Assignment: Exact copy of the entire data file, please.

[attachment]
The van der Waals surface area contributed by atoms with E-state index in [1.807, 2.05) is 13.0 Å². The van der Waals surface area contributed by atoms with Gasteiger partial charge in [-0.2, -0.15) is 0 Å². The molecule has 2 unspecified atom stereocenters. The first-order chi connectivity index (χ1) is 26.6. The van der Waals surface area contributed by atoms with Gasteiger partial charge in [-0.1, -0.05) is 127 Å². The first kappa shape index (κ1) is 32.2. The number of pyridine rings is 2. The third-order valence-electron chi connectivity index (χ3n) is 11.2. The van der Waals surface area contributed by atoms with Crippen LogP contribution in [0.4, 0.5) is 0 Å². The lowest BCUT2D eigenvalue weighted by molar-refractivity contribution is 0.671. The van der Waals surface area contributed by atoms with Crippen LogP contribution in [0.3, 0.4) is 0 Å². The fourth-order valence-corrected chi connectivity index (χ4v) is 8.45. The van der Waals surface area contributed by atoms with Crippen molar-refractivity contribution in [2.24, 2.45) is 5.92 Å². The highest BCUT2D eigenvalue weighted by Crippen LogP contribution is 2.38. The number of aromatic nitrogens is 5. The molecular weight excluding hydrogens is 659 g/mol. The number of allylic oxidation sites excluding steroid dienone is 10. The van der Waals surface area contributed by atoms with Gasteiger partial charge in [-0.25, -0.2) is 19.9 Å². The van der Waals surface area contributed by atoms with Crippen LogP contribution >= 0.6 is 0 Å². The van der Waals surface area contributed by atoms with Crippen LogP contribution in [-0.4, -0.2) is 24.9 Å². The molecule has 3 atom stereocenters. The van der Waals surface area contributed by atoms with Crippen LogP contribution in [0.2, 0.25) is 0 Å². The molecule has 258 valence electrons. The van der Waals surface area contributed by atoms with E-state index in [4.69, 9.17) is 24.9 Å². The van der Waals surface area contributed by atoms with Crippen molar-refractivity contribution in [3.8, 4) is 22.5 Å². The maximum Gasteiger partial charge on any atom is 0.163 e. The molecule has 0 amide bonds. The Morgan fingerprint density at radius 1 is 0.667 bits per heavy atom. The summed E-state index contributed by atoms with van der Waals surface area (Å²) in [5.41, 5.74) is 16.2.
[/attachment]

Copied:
The van der Waals surface area contributed by atoms with E-state index in [1.807, 2.05) is 13.0 Å². The van der Waals surface area contributed by atoms with Gasteiger partial charge in [-0.2, -0.15) is 0 Å². The molecule has 2 unspecified atom stereocenters. The first-order chi connectivity index (χ1) is 26.6. The van der Waals surface area contributed by atoms with Gasteiger partial charge in [-0.1, -0.05) is 127 Å². The first kappa shape index (κ1) is 32.2. The number of pyridine rings is 2. The third-order valence-electron chi connectivity index (χ3n) is 11.2. The van der Waals surface area contributed by atoms with Crippen LogP contribution in [0.4, 0.5) is 0 Å². The lowest BCUT2D eigenvalue weighted by molar-refractivity contribution is 0.671. The van der Waals surface area contributed by atoms with Crippen LogP contribution in [0.3, 0.4) is 0 Å². The fourth-order valence-corrected chi connectivity index (χ4v) is 8.45. The van der Waals surface area contributed by atoms with Crippen molar-refractivity contribution in [2.24, 2.45) is 5.92 Å². The highest BCUT2D eigenvalue weighted by Crippen LogP contribution is 2.38. The number of aromatic nitrogens is 5. The molecular weight excluding hydrogens is 659 g/mol. The number of allylic oxidation sites excluding steroid dienone is 10. The van der Waals surface area contributed by atoms with Gasteiger partial charge in [-0.25, -0.2) is 19.9 Å². The van der Waals surface area contributed by atoms with Crippen LogP contribution >= 0.6 is 0 Å². The van der Waals surface area contributed by atoms with Crippen LogP contribution in [-0.4, -0.2) is 24.9 Å². The molecule has 3 atom stereocenters. The van der Waals surface area contributed by atoms with Crippen LogP contribution in [0.2, 0.25) is 0 Å². The molecule has 258 valence electrons. The van der Waals surface area contributed by atoms with E-state index in [4.69, 9.17) is 24.9 Å². The van der Waals surface area contributed by atoms with Crippen molar-refractivity contribution in [3.8, 4) is 22.5 Å². The maximum Gasteiger partial charge on any atom is 0.163 e. The molecule has 0 amide bonds. The Morgan fingerprint density at radius 1 is 0.667 bits per heavy atom. The summed E-state index contributed by atoms with van der Waals surface area (Å²) in [5.41, 5.74) is 16.2.